The Easter season is synonymous with many things for those in the world who don’t know Christ: the spring season, candy, eggs and perhaps most of all – bunnies. In fact, we see this brought to life in no better way than the Cadbury bunny. It’s impossible to escape the commercialism of the season that obscures where our eyes should truly be focused – an empty tomb. Easter is about more than a bunny. It’s a day of hope that revels in Christ’s triumph over the grave.
Much like Christmas often gets overshadowed by Santa Claus, gifts and carols, the meaning of Easter can get overshadowed as well. But Easter is foundational to the Christian faith, and merits being prominent in our minds more than one Sunday each year.
What does Easter celebrate?
Easter celebrates the day that Jesus Christ overcame death and was resurrected from the dead. After dying on the cross (John 19:30), three days later he rose from the dead and left the tomb empty (Luke 24:1-8).
Then after appearing to his disciples (Luke 24:36-49), he ascended into heaven (Matthew 28:16-20) to take his place at the right hand of God (Colossians 3:1). And he is preparing a place for us (John 14:1-3) for the day he will descend to earth again, and he will gather his believers together to be with him for eternity (1 Thessalonians 4:16-17).
What is the significance of Jesus’ empty tomb?
If there was any doubt about how important the resurrection of Christ is, Paul removed any doubt in 1 Corinthians 15:17 (NIV), when he said, “And if Christ has not been raised, your faith is futile; you are still in your sins.” Without Christ’s resurrection, followers of God are still under the Old Testament law.
“For what the law was powerless to do because it was weakened by the flesh, God did by sending his own Son in the likeness of sinful flesh to be a sin offering. And so he condemned sin in the flesh, in order that the righteous requirement of the law might be fully met in us, who do not live according to the flesh but according to the Spirit.” (Romans 8:3-4 NIV)
Jesus told us that without his fulfillment of the law that our righteousness would have to exceed that of the scribes and Pharisees in order to enter the kingdom of heaven (Matthew 5:17-20). That is an impossible standard that no earthly person could ever attain. But Christ’s perfect life did (Hebrews 7:26). His sacrifice fulfilled the law as an everlasting offering for our sins. And his conquering of death in resurrection means that Christians not only have a new life waiting in eternity, but a transformed life now on earth.
“And he died for all, that those who live should no longer live for themselves but for him who died for them and was raised again. So from now on we regard no one from a worldly point of view. Though we once regarded Christ in this way, we do so no longer. Therefore, if anyone is in Christ, the new creation has come: The old has gone, the new is here!” (2 Corinthians 5:15-18 NIV)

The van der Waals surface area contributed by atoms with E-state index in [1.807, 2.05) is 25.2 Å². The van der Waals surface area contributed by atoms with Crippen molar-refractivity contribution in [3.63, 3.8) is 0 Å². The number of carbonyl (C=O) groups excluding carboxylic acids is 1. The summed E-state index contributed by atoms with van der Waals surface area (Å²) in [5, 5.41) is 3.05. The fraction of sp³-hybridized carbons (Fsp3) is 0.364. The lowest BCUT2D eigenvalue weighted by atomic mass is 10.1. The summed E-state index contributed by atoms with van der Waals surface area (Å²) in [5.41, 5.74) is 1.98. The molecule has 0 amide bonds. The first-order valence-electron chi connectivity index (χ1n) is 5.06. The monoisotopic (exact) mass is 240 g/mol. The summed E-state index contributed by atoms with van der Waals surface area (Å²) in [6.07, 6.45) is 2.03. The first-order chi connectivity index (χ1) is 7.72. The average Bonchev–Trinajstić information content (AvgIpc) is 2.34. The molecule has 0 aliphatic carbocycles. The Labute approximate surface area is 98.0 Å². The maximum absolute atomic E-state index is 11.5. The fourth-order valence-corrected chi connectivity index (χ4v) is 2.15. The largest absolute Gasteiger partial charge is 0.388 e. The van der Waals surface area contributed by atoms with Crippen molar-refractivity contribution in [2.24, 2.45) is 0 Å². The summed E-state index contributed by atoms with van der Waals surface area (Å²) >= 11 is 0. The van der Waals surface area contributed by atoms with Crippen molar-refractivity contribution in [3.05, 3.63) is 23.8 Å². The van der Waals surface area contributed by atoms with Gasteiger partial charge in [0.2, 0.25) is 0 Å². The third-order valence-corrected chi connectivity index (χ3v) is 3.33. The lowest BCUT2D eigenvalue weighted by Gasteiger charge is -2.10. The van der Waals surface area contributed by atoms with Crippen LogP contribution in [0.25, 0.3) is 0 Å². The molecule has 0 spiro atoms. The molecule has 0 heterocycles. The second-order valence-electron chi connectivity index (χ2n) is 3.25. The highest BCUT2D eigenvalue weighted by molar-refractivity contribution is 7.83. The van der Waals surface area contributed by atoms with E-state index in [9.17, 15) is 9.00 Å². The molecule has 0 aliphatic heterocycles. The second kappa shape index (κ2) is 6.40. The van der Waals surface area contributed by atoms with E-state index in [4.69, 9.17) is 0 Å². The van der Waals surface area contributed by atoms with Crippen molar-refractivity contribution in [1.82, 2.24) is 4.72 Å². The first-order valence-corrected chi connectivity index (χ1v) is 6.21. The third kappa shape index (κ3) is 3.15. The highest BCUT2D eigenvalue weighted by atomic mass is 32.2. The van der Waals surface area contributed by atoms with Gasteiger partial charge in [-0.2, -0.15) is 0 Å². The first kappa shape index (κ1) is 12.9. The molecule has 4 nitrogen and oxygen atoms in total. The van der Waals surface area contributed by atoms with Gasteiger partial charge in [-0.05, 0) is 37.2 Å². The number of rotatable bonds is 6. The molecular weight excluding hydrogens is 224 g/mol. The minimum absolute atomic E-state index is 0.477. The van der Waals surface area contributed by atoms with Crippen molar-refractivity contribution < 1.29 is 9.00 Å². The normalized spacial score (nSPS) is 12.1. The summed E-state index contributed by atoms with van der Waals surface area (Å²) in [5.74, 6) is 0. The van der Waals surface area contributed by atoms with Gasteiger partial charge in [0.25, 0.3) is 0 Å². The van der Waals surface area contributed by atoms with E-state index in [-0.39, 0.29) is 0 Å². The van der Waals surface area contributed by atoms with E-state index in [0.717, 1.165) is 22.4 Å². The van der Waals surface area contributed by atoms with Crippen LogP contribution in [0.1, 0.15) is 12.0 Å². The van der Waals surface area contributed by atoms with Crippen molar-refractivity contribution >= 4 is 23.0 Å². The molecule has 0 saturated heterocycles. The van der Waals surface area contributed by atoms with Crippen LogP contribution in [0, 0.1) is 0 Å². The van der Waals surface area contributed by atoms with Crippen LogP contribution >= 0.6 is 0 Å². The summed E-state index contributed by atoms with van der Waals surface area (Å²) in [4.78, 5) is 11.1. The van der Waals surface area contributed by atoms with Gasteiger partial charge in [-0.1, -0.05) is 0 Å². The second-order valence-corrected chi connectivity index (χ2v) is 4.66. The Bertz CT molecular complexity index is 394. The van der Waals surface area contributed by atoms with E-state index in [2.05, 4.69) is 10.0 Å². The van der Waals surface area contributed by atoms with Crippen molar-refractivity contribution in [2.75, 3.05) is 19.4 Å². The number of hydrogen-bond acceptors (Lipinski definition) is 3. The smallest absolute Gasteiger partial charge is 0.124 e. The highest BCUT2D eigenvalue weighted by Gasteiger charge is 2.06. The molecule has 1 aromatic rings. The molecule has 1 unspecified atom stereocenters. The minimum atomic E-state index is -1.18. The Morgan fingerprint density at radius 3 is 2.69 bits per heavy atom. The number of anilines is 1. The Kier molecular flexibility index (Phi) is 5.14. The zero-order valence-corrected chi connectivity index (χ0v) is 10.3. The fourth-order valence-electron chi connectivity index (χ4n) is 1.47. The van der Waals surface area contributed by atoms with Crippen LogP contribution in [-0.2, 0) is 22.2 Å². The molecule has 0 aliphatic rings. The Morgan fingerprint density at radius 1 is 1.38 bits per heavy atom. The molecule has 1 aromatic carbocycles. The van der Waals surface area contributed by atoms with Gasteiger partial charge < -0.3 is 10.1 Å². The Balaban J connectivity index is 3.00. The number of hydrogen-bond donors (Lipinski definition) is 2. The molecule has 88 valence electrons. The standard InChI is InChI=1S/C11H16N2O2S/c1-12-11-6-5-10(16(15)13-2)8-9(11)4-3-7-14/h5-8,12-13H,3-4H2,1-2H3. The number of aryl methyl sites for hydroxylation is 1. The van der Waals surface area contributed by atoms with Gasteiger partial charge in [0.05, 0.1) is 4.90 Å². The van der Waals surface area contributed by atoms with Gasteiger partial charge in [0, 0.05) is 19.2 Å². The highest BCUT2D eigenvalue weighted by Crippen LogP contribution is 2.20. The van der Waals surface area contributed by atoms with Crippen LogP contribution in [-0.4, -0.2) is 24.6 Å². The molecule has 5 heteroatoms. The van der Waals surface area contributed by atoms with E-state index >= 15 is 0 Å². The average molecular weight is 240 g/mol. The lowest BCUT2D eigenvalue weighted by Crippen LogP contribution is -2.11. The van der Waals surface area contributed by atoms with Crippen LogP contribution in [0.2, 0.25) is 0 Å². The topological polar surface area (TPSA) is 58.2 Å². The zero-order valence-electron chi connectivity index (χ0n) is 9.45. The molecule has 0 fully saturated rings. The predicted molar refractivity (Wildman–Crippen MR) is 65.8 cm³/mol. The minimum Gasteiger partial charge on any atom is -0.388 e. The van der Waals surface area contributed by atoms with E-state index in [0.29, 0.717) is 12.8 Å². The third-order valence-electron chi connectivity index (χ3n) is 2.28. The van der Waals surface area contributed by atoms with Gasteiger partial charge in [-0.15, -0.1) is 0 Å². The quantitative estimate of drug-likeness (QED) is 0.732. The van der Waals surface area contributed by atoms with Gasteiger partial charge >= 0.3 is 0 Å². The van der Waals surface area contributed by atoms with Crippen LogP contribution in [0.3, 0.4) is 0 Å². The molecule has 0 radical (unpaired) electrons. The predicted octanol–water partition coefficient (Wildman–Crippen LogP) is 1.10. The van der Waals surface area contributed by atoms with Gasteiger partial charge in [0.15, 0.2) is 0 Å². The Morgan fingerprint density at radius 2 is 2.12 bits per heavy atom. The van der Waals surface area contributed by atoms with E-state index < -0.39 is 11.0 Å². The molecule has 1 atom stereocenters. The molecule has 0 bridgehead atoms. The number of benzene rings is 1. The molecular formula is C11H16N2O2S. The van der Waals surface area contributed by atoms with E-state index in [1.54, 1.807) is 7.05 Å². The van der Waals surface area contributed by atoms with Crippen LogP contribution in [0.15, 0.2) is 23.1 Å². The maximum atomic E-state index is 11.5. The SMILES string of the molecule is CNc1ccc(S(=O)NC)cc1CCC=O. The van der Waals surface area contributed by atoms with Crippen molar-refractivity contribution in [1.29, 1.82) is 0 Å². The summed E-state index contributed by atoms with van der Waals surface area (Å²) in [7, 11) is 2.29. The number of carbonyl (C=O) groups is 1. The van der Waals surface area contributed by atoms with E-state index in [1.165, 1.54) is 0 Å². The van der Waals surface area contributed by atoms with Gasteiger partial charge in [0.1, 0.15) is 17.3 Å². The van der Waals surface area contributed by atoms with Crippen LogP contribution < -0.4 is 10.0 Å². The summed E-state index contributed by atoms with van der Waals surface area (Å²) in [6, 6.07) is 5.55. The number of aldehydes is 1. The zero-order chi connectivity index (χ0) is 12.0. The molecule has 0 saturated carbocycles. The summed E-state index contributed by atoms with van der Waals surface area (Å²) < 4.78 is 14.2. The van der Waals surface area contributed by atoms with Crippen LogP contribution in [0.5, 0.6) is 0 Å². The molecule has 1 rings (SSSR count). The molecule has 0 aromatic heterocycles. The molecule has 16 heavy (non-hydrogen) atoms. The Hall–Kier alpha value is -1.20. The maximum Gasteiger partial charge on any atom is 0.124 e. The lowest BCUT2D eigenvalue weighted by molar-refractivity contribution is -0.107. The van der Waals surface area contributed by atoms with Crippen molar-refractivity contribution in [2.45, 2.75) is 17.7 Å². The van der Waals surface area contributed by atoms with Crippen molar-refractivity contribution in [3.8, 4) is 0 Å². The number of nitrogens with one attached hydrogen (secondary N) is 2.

In this passage of a scripture, Paul is imploring the church at Corinth – and now modern-day believers – to understand that, while Christ was fully man, Christ was fully God. And our viewpoint needs to shift from earth to eternity because those who are in Christ are a new creation, with a new spirit. And this new spirit isn’t something that is waiting for us in another life. It’s here with us now.
“And if the Spirit of him who raised Jesus from the dead is living in you, he who raised Christ from the dead will also give life to your mortal bodies because of his Spirit who lives in you.” (Romans 8:11 NIV)
If the Spirit of him who raised Jesus from the dead is in us, we can’t help but be changed and live a new life. And this new life stretches from now into eternity.
“We are therefore Christ’s ambassadors, as though God were making his appeal through us. We implore you on Christ’s behalf: Be reconciled to God. God made him who had no sin to be sin for us, so that in him we might become the righteousness of God.” (2 Corinthians 5:20-21 NIV)
And now God makes his appeal to the world through us. He speaks through us. He reveals himself to others through us. But none of this is possible, and is ultimately rendered meaningless, unless Christ is resurrected and alive today. It is the fulcrum on which our faith swings from fruitless to fruitful.
Death could not hold him.
It was impossible for death to keep its hold on Christ (Acts 2:23-24). And now we have hope in Christ. Because of him, sin no longer has a claim on us, for we are alive in Christ.
“Now if we died with Christ, we believe that we will also live with him. For we know that since Christ was raised from the dead, he cannot die again; death no longer has mastery over him. The death he died, he died to sin once for all; but the life he lives, he lives to God. In the same way, count yourselves dead to sin but alive to God in Christ Jesus.” (Romans 6:8-11 NIV)
If you have put your trust in our risen Savior Jesus Christ, then his life has given you new life. Don’t let Easter be the only day that you reflect on the power of Christ’s victory over death. All hail King Jesus, the Savior of the world.